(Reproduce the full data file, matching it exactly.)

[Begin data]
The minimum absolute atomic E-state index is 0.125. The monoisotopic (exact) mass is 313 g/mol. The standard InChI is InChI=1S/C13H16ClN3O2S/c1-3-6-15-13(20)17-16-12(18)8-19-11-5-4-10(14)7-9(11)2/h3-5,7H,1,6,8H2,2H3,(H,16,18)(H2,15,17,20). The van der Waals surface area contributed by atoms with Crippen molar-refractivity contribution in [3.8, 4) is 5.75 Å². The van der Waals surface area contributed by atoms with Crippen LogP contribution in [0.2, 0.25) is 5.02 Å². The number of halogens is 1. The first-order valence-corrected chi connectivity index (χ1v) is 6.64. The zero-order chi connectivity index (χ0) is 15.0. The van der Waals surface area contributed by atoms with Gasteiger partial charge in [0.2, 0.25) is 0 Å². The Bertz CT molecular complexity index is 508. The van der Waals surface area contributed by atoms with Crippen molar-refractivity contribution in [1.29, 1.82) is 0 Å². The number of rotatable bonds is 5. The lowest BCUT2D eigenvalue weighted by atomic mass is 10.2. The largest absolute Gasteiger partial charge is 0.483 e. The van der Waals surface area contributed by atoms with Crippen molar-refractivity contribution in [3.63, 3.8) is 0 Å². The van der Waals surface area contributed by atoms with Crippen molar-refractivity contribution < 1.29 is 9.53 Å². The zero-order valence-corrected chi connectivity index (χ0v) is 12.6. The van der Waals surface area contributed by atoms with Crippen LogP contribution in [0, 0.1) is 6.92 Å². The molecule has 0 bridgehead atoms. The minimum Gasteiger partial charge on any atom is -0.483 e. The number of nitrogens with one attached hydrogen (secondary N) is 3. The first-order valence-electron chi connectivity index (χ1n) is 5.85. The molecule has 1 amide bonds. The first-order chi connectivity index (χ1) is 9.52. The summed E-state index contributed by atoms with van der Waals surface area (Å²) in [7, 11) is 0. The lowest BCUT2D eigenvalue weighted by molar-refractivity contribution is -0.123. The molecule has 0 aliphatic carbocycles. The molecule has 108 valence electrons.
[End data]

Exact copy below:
The minimum absolute atomic E-state index is 0.125. The monoisotopic (exact) mass is 313 g/mol. The standard InChI is InChI=1S/C13H16ClN3O2S/c1-3-6-15-13(20)17-16-12(18)8-19-11-5-4-10(14)7-9(11)2/h3-5,7H,1,6,8H2,2H3,(H,16,18)(H2,15,17,20). The van der Waals surface area contributed by atoms with Crippen molar-refractivity contribution in [3.8, 4) is 5.75 Å². The van der Waals surface area contributed by atoms with Crippen LogP contribution in [0.2, 0.25) is 5.02 Å². The number of halogens is 1. The first-order valence-corrected chi connectivity index (χ1v) is 6.64. The zero-order chi connectivity index (χ0) is 15.0. The van der Waals surface area contributed by atoms with Gasteiger partial charge in [0.2, 0.25) is 0 Å². The Bertz CT molecular complexity index is 508. The van der Waals surface area contributed by atoms with Crippen molar-refractivity contribution in [1.29, 1.82) is 0 Å². The number of rotatable bonds is 5. The lowest BCUT2D eigenvalue weighted by atomic mass is 10.2. The largest absolute Gasteiger partial charge is 0.483 e. The van der Waals surface area contributed by atoms with Crippen molar-refractivity contribution in [3.63, 3.8) is 0 Å². The van der Waals surface area contributed by atoms with Crippen molar-refractivity contribution < 1.29 is 9.53 Å². The zero-order valence-corrected chi connectivity index (χ0v) is 12.6. The van der Waals surface area contributed by atoms with Crippen LogP contribution in [0, 0.1) is 6.92 Å². The molecule has 0 bridgehead atoms. The minimum Gasteiger partial charge on any atom is -0.483 e. The number of nitrogens with one attached hydrogen (secondary N) is 3. The first-order valence-electron chi connectivity index (χ1n) is 5.85. The molecule has 1 amide bonds. The first-order chi connectivity index (χ1) is 9.52. The summed E-state index contributed by atoms with van der Waals surface area (Å²) in [7, 11) is 0. The lowest BCUT2D eigenvalue weighted by molar-refractivity contribution is -0.123. The molecule has 0 aliphatic carbocycles. The molecule has 108 valence electrons.